The workload changes on a daily basis and this is very clearly reflected in the discussion forums. When people are freer there tend to be more active postings on the forum whereas there are days when you are busy in the office and it does eat up on your free time to log in and read all the posts and make comments. There are times when you tend to feel left back and short of comments if you have lagged in the discussion or have not been regular. Thus, it does require a significant commitment on a daily level from each student who is part of this method.

Thank you very much, Aditya, for this interview and good luck in Switzerland.

14
Feb

Malaysia: Steady arrival of Spanish firms

Written on February 14, 2008 by Dirk Hopfl in Explore IE

garcia.jpgThis article was published on Feb 11, 2008 in The Edge Daily, Malaysia

More Spanish companies are coming into Malaysia due to the low cost of doing business here and as rising Spanish exports to Malaysia increase the demand for the countryâ??s goods and services. Spainâ??s economic and commercial counsellor to Malaysia and Brunei, Antonio García said compared to other parts of Asia, it was not especially difficult for companies to carry out its businesses here and the country was at par with Singapore and Hong Kong for the ease of doing business.

García said Malaysia also offered the perfect gateway for Spanish companies to tap into the Asean and other Asian markets. To date, there were more than 20 Spanish companies with a stable presence in Malaysia, with the three most notable making investments totalling close to RM200 million since their arrival here, he told The Edge Financial Daily.

He said Roca Corp Empresarial SA, the worldâ??s largest sanitary ware manufacturer, which in 2006 acquired Johnson Suisse (M) Sdn Bhd, had invested RM100 million while Acerinox SA, the third largest steel producer in the world, which had set up a service centre and storage facility in Johor, had invested an estimated RM40 million. In addition to setting up a Malaysian subsidiary, Acerinox had established an associate company with Yick Hoe group, a Malaysian steel stockist and distributor, he said. â??The business is going very well and they can still increase their investment in the future,â? García said. He added this was reflected by iron and steel products ranking second among Spainâ??s exports to Malaysia. Meanwhile, electronic developer and manufacturer Fagor Electrodomésticos S Coop had established a storage and manufacturing plant here for around RM25 million, he said. He said with the level of exports from Spain to Malaysia rising steadily annually, the number of Spanish companies coming to Malaysia was also expected to rise in the next few years.

He said Spanish exports to Malaysia were expected to rise to RM1.3 billion in 2007, from RM951 million in 2006, adding that the top five exports consisted of ships, boats and floating structures, iron and steel, plastics and plastic products, boilers, machinery and mechanical appliances and parts, and tanning, dyeing extracts, pigments and colourings. Spain was also one of the largest foreign investors in the world, and with the worldâ??s eighth largest economy, Spanish companies were keen to do business in Malaysia, García said. He said the Embassy of Spain in Malaysia organised a trade delegation of 100 companies here annually. â??Every year we receive about 100 Spanish companies and we organise meetings for them with Malaysian companies. We receive about 200 trade or investment enquiries from Spain every year.â? He said the companies may be interested in service-based sectors such as telecommunications, banking, infrastructure, energy and environmental technology. The country also promoted some of its leading industries under â??Technology for Lifeâ?, which explored business opportunities in Spanish technology, such as in aerospace, agricultural machinery, irrigation systems and the automotive industry, he said.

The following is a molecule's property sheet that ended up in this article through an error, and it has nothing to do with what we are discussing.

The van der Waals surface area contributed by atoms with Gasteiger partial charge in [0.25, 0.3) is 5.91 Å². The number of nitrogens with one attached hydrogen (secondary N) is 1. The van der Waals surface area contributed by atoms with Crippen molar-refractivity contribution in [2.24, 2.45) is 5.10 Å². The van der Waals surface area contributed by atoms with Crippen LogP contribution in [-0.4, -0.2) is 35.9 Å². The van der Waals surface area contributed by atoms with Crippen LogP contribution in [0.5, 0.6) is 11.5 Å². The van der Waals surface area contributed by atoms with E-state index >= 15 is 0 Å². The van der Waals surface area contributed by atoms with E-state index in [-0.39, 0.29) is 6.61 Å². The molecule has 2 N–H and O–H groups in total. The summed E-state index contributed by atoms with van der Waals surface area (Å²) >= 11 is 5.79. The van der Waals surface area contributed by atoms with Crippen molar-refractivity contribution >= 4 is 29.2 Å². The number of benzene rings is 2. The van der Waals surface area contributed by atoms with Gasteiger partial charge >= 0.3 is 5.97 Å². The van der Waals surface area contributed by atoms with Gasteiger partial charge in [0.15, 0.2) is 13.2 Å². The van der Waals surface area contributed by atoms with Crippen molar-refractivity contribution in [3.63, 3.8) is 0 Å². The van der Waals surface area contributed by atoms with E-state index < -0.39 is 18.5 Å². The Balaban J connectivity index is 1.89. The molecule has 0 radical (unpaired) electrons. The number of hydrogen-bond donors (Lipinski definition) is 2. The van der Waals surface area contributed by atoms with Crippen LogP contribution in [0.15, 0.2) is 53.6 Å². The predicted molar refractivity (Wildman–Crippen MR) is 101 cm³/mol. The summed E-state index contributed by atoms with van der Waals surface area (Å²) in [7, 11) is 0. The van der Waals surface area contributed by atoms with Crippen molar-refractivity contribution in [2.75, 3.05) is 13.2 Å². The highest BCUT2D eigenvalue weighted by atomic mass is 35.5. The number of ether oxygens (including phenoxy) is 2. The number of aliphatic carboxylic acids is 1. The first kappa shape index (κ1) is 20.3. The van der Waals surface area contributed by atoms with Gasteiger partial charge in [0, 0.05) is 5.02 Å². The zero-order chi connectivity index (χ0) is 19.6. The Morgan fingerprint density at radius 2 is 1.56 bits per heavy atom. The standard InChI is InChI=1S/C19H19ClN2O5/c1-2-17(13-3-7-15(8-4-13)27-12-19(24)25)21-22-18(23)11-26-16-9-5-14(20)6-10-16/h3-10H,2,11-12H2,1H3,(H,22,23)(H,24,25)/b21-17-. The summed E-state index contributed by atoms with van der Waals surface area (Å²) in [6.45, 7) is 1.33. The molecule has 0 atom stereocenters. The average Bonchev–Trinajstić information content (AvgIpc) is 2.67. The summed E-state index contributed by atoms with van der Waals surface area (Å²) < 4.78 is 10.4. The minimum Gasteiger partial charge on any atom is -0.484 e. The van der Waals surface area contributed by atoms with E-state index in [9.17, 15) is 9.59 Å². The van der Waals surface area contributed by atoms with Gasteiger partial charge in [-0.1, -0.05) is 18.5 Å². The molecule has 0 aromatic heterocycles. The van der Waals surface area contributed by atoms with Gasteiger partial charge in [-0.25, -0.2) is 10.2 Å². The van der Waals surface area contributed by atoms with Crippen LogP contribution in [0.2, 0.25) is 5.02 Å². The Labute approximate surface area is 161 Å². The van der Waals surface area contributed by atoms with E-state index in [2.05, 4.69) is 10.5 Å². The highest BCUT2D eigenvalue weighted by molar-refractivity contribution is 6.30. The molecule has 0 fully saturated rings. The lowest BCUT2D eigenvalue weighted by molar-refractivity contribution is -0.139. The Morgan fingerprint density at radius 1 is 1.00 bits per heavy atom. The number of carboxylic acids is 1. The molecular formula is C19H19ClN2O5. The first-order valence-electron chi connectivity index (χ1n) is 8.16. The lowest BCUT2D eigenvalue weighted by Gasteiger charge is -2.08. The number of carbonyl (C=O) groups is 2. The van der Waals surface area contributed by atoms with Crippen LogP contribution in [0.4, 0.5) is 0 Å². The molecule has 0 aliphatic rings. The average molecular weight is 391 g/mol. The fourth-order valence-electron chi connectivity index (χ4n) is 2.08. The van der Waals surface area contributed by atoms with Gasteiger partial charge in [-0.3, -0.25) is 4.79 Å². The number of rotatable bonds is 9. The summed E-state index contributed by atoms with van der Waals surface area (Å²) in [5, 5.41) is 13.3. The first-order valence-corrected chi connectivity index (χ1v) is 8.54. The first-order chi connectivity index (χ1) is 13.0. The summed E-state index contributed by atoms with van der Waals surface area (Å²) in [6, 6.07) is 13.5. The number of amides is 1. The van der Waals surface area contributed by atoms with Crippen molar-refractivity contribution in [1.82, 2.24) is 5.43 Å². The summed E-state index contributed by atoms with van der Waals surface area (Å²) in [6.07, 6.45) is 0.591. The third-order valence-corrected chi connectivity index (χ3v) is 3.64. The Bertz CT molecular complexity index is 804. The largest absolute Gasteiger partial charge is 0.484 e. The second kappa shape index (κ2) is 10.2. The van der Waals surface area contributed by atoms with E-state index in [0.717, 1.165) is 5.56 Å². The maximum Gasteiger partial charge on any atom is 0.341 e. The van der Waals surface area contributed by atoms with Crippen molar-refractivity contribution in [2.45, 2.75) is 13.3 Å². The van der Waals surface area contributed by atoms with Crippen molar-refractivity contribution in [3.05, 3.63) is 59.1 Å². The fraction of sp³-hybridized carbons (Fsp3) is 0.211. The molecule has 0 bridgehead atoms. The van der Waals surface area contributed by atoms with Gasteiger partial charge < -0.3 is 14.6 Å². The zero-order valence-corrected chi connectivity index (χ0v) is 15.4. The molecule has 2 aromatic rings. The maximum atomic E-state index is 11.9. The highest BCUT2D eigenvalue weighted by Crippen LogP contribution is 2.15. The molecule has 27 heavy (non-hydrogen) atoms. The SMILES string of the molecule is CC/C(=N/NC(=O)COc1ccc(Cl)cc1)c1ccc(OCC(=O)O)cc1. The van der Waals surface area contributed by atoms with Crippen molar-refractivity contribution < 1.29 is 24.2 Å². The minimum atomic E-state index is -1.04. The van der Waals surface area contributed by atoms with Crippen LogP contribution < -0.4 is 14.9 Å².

Although Malaysian companies currently did not have a large presence in Spain, García said the companies could offer its expertise in auto components manufacturing and the oil and gas sector. Spanish companies may also be interested in working with Malaysian counterparts in producing bio-diesel and other forms of clean energy, riding on Malaysiaâ??s production of crude palm oil, he said. â??This year International Trade and Industry Minister Datuk Seri Rafidah Aziz will be taking a trade mission to Spain for the first time. I think this is going to help a lot because we need to promote Malaysia more in Spain,â? he said.

If you wish to learn more about successful Spanish brands, please go to a previous post in this blog

13
Feb

IE launches the High-Potential Leaders Program

Written on February 13, 2008 by Dirk Hopfl in Go for IE

hplp.jpgThe Executive Education Division of IE Business School just launched the High-Potential Leaders Program (HPLP). This is unique international learning experience aims to prepare talented young professionals for their career development emphasizing in vision, skills and management capabilities required to meet the many and diverse global challenges business organizations are facing today and will face in the future. This program provides participants with the knowledge of how to create value in their organizations by presenting them a global overview of the business´ fundamentals, to successfully face higher levels of management responsibilities within their organizations in a near future.